But to say that online ad growth means good times ahead for YouTube, or that this is bad for TV ad sales is a mistake (CNet report here).
The fastest growing, most advertiser friendly videos on the net are studio produced, often made-for-tv content. Nevertheless, there are terabytes of UGC video waiting to be monetized. This suggests that there are four potential avenues of online video advertising growth.
1. Hulu and YouTube's studio content explodes, bringing along ad revenues.
Will it be in professional video monetization in digital channels (ala Hulu)? Will YouTube's efforts at professional studio-produced video pan out? What video formats will YouTube run against true professional content?
- My Thoughts - this will grow, but largely as a cross platform or cross property media buy. These won't be value adds, but these will become increasingly more bundled, consolidating and driving best value from budgets. This is also require that agencies break down walls and work together. This may present a real value to those digital shops with traditional agency counterparts (and vice versa).
2. We'll figure out how to advertise against UGC
Or could this growth be in UGC? Will YouTube crank out a new technology that allows safe brand advertising over their massive virtually untapped UGC library?
- My Thoughts - unlikely. There may small incremental growth, but UGC may well remain a loss-leader for monetizable content - unless image/audio recognition technologies vastly improve, allowing users to click on items, billboards, an audio icon etc for direct sales. This school of technology could present a sizeable lift in YouTube revenue, particularly given their search model.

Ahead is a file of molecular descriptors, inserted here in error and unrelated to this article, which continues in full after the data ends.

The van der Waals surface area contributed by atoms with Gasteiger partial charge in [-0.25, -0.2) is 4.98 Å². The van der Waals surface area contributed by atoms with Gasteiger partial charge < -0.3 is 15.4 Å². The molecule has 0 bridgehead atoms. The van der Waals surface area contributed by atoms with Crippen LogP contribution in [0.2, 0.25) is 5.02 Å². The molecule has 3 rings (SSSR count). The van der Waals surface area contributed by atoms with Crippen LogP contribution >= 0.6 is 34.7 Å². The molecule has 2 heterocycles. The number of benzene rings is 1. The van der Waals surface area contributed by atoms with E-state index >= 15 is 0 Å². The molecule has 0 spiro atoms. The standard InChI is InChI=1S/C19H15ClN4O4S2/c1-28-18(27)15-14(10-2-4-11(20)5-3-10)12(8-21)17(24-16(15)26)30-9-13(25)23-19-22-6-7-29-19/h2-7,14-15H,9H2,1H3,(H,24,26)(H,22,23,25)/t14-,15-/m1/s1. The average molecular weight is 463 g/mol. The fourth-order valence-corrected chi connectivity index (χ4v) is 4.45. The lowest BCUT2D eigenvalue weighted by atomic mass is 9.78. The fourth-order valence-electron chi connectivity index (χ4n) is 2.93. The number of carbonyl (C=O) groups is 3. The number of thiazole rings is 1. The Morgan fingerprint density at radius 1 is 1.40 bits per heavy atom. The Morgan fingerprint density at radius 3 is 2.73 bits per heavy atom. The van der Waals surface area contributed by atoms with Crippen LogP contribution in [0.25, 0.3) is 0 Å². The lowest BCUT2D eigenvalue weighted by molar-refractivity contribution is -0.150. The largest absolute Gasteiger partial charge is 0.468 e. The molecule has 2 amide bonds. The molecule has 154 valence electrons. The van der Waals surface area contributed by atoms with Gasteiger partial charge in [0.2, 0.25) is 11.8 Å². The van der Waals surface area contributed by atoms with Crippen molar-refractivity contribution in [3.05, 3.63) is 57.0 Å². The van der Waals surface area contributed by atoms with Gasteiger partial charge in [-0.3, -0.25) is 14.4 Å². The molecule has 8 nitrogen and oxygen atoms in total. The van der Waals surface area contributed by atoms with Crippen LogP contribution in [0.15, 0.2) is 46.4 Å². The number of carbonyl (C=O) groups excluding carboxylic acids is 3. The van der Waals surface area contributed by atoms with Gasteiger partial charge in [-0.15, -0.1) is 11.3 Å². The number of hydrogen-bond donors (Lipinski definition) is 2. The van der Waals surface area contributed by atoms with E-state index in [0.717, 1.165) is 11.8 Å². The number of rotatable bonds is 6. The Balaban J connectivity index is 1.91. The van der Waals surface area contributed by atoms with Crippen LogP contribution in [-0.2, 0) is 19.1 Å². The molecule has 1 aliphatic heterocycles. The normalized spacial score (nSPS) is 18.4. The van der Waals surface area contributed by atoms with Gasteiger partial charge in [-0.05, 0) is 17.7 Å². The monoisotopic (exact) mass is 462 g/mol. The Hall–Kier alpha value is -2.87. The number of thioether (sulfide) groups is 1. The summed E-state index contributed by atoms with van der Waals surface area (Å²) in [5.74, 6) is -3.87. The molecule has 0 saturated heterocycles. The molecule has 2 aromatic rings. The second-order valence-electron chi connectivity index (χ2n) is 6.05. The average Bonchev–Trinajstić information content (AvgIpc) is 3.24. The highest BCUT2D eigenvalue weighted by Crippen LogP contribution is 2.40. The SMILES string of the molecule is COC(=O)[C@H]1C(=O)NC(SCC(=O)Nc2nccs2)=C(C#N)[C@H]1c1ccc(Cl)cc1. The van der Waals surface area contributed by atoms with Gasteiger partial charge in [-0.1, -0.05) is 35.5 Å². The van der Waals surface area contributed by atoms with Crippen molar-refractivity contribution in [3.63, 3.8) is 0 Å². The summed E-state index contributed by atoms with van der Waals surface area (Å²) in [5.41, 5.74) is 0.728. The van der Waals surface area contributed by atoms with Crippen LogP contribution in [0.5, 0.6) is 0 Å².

3. Prosumer content explodes.
Complete with real, deep ad networks, unique integration opportunities and scalable relationhips with the long tail.
- My Thughts - This may very well happen as the economy forces resource consolidation. However, I don't see this presenting massive industry growth.
4. Pirates will drive revenues
Sounds crazy, right? If YouTube were to embrace piracy along the lines of MySpace, utilizing Auditude-type technologies to detect studio content and serve studio backed advertising against this content, YouTube would open up new worlds of revenue, introducing a viable channel for legal user uploads of copyrighted content. Industry changing, right?
- My Thoughts - This could present incredible opportunity for all parties involved, but I don't know that Warner Brothers (for example) is really ready to release a streaming copy of the latest Harry Potter movie (which is all over YouTube) for the minimal ad buys against it. Additionally, quality control will be near impossible. While the studios have little to lose by tapping into this channel, I don't know that they would be comfortable allowing their content to be consumed via what was originally a pirated source. Additionally, once studios are ready to open up complete libraries to online streaming, they may feel safer running the content in their own environment, on Hulu or on studio sites.